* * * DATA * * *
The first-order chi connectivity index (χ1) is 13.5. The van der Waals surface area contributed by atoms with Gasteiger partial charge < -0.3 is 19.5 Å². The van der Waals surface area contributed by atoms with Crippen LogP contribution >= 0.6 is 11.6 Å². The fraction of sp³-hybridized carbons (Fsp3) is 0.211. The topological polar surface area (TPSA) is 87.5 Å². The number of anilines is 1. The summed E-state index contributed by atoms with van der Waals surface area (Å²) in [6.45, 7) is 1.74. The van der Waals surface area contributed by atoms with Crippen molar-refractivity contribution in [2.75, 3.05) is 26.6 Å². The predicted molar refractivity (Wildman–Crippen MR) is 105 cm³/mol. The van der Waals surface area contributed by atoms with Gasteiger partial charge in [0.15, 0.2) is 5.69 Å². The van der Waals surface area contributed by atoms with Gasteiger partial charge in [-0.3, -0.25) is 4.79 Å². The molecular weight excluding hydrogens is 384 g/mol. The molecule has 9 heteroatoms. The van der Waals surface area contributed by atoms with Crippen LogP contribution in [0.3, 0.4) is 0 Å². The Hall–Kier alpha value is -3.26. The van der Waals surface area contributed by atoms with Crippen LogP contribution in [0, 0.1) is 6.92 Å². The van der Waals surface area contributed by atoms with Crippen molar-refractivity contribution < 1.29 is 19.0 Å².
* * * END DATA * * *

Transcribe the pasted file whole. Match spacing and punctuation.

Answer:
The first-order chi connectivity index (χ1) is 13.5. The van der Waals surface area contributed by atoms with Gasteiger partial charge < -0.3 is 19.5 Å². The van der Waals surface area contributed by atoms with Crippen LogP contribution >= 0.6 is 11.6 Å². The fraction of sp³-hybridized carbons (Fsp3) is 0.211. The topological polar surface area (TPSA) is 87.5 Å². The number of anilines is 1. The summed E-state index contributed by atoms with van der Waals surface area (Å²) in [6.45, 7) is 1.74. The van der Waals surface area contributed by atoms with Crippen molar-refractivity contribution in [2.75, 3.05) is 26.6 Å². The predicted molar refractivity (Wildman–Crippen MR) is 105 cm³/mol. The van der Waals surface area contributed by atoms with Gasteiger partial charge in [0.15, 0.2) is 5.69 Å². The van der Waals surface area contributed by atoms with Gasteiger partial charge in [-0.3, -0.25) is 4.79 Å². The molecular weight excluding hydrogens is 384 g/mol. The molecule has 9 heteroatoms. The van der Waals surface area contributed by atoms with Crippen LogP contribution in [0.3, 0.4) is 0 Å². The Hall–Kier alpha value is -3.26. The van der Waals surface area contributed by atoms with Crippen LogP contribution in [0, 0.1) is 6.92 Å². The van der Waals surface area contributed by atoms with Crippen molar-refractivity contribution < 1.29 is 19.0 Å².